Re 46127, Private ERNEST WILLIAM HORLER, 12th Bn. West Yorks. Regt.
Herewith particulars required under S.S. 412a. 66.
He has been in one action only whilst serving with this Battalion. Most of his time has been spent under arrest or as an absentee.
Joined 12th Battn. West Yorkshire Regt., 2.10.17
Struck off the strength as a deserter, 14.12.17
Apprehended by M.P., 12.1.18
Rejoined Battalion under escort 20.1.18
Discipline in the Battalion is good.
I am of the opinion that the crime was deliberately committed.
R C Smythe,
Commanding 12th (S) Battn. West Yorkshire Regt.
The statement that Ernest Horler was married is a puzzle. There is no record of his marriage and as later events will show, this information is almost certainly inaccurate.
On 1 February, the prisoner was medically examined by the Deputy ADMS of the Third Division who could "find him suffering from no appreciable disease", and on the same day the Battalion's Medical Officer reported that he had seen him on five occasions:
Secondly 'Rheumatic' - which did not exist
Thirdly Chill - easily remedied
Fourthly during Field Punishment stomach required purge
Fifthly Prior to disappearance reported that his heart was bad.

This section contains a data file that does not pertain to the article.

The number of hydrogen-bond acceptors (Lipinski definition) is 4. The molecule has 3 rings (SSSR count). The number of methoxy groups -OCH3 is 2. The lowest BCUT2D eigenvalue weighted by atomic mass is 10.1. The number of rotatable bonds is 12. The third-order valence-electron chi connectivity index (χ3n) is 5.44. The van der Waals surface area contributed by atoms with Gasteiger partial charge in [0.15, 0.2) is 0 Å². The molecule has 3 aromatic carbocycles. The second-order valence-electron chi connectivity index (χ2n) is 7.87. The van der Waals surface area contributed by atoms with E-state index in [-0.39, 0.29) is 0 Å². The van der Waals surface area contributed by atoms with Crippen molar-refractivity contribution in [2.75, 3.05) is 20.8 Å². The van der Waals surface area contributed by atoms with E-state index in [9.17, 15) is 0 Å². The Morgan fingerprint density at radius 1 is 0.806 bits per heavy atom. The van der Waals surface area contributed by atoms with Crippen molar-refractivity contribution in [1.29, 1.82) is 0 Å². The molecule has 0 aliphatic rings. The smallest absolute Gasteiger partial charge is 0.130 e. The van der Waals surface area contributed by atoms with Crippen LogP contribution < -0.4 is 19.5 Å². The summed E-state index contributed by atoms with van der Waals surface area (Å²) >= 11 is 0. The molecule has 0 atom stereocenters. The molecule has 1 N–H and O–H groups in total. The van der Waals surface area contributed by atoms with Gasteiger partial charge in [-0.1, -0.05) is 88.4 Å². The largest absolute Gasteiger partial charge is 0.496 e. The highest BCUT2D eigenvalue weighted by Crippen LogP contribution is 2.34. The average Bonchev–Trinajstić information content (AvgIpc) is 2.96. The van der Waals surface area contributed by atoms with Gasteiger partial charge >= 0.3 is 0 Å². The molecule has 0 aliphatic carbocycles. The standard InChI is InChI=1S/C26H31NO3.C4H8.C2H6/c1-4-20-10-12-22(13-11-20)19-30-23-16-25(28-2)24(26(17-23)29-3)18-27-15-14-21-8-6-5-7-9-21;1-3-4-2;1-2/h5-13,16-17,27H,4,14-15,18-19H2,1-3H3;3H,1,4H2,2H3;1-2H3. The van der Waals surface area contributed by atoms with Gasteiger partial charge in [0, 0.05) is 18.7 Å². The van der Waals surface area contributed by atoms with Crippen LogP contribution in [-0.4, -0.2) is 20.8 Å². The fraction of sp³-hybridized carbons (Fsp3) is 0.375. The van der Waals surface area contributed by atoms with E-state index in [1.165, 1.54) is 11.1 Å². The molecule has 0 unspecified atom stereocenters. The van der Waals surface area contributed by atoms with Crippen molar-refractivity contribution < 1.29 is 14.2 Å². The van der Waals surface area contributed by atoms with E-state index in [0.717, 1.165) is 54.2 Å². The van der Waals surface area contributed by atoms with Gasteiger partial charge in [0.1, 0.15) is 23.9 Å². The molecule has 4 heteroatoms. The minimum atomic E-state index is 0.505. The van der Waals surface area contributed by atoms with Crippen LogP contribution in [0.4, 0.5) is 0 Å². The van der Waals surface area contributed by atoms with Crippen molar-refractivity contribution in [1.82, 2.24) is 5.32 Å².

I examined him and found his heart normal.
On the morning of the trial he made no complaint of illness and on examination I found him to be suffering from no appreciable disease."
The papers were proceeding up the chain of command and on 1 February landed on the desk of Major General C J Deverell, Commanding, Third Division, who wrote in his own hand:
"I recommend that the sentence be put into execution. The crime was apparently deliberate to avoid service as a soldier and to avoid going out with a wiring party. The prisoner has been previously convicted of absence without leave. From his previous record and the opinion given by his C.O. the prisoner appears to be a worthless man who has continually endeavoured to evade service. I can find no extenuating circumstances."
The recommendation was sent on with the papers to the Corps Commander, Lieutenant General A Haldane who concurred, as did General Byng, Commanding Third Army, and on 3 February the proceedings were presented to the Adjutant General for scrutiny at General Headquarters prior to their submission to the Commander in Chief. When the papers were read, a Captain Dowson on behalf of the Deputy Judge Advocate General, noted the words "as a deserter (or absentee without leave)" in the certificate of surrender put in evidence relating to Ernest Horler's arrest in Boulogne were not strictly admissible, but they were merely formal and could not have affected the finding on the first charge.
On 12 February, Field Marshall Sir Douglas Haig, the Commander in Chief, confirmed the sentence of death and Private Horler's fate was sealed - he had five days left.